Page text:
Posted By oomphhq on April 30th, 2012

Cross Platform Support Update from Oomph

May 2012

Oomph CEO, Keith Ahern shares the Oomph position on cross platform, Android in particular.

First of all we love competition in the tablet device space, theres nothing more we would like than serious competition to:

  1. drive down the cost of tablets
  2. allow more publisher friendly business models

Both of the above are win-win for Oomph and our customers.

We bought the first Android phone, the Google G1 in 2009 and since then we have worked with many android phones and tablets including the Samsung Galaxy 7”, Asus tablet, and most recently Amazon Kindle Fire. We created several apps for Android including Truelocal (2009), Kraft iFood (2010) and most prominently The Australian (tablet – 2010).

The Australian on Samsung Galaxy 7” is powered by an Android version of Oomph, however it is way behind the iPad version of Oomph. We decided to focus on iOS for 2011/2012 because:

  1. Android users are much less inclined to pay for content http://allthingsd.com/20110527/android-users-like-apps-but-dont-like-paying-for-them/
  2. Android growth is in devices (phones more so than tablets), not necessarily users who are using appshttp://labs.chitika.com/mobiledominance/
  3. Android app development is difficult to the point of being impossible to provide a good experience across all android deviceshttp://thenextweb.com/mobile/2012/03/30/the-shocking-toll-of-hardware-and-software-fragmentation-on-android-development/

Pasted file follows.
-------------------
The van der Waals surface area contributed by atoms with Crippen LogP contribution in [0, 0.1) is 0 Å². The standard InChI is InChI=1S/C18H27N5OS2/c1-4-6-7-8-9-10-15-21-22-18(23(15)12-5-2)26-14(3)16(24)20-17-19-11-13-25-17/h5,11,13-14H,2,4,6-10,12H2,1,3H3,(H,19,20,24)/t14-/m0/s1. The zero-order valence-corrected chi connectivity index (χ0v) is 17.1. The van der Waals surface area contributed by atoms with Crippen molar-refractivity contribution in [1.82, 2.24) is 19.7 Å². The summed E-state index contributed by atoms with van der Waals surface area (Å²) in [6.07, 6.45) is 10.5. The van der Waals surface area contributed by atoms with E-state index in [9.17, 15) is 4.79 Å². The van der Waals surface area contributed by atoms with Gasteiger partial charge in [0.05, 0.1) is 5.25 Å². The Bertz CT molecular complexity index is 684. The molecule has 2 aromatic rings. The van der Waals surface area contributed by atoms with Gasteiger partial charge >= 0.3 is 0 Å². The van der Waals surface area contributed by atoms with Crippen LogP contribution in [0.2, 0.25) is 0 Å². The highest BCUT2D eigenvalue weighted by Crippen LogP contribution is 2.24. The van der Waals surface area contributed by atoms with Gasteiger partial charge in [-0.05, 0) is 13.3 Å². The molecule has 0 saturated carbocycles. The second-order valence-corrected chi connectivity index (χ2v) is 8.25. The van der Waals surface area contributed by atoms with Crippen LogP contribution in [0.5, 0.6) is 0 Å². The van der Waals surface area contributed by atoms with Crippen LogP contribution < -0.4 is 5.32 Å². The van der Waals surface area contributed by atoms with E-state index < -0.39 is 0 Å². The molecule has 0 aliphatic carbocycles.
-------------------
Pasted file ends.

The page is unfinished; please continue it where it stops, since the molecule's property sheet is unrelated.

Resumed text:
2011/2012 Better features, less effort = better ROI

In early 2011 we sat down and prioritised which of following we would spend our development time and money on:

  1. Interactive Features
  2. Workflow tools for fasters/cheaper production
  3. Cross platform support

We decided on features on the leading platform – the iPad and workflow on Mac and PC. If we focused on cross platform you end up with a non-optimal iPad experience we decided thats not a good thing. Follow the money, and the money, for the next 18 months is on iPad.

For the vast majority of our customers it’s all about ROI. We think that in most cases offering Android will not result in additional revenue, in fact we think the opposite, the support overhead means it will cost more money to support (both us and publishers) than revenue gained.

Our plan going forward

  1. Continue to improve workflow of Oomph tools such as OomphBox
  2. Offer an Android replica solution for customers who must have it
  3. Ramp up work on our HTML5 version for launch in the 2nd half of this year, this will meet android needs too.
  4. Target the top android device that has more than 20% of the entire tablet market (no clear leader yet)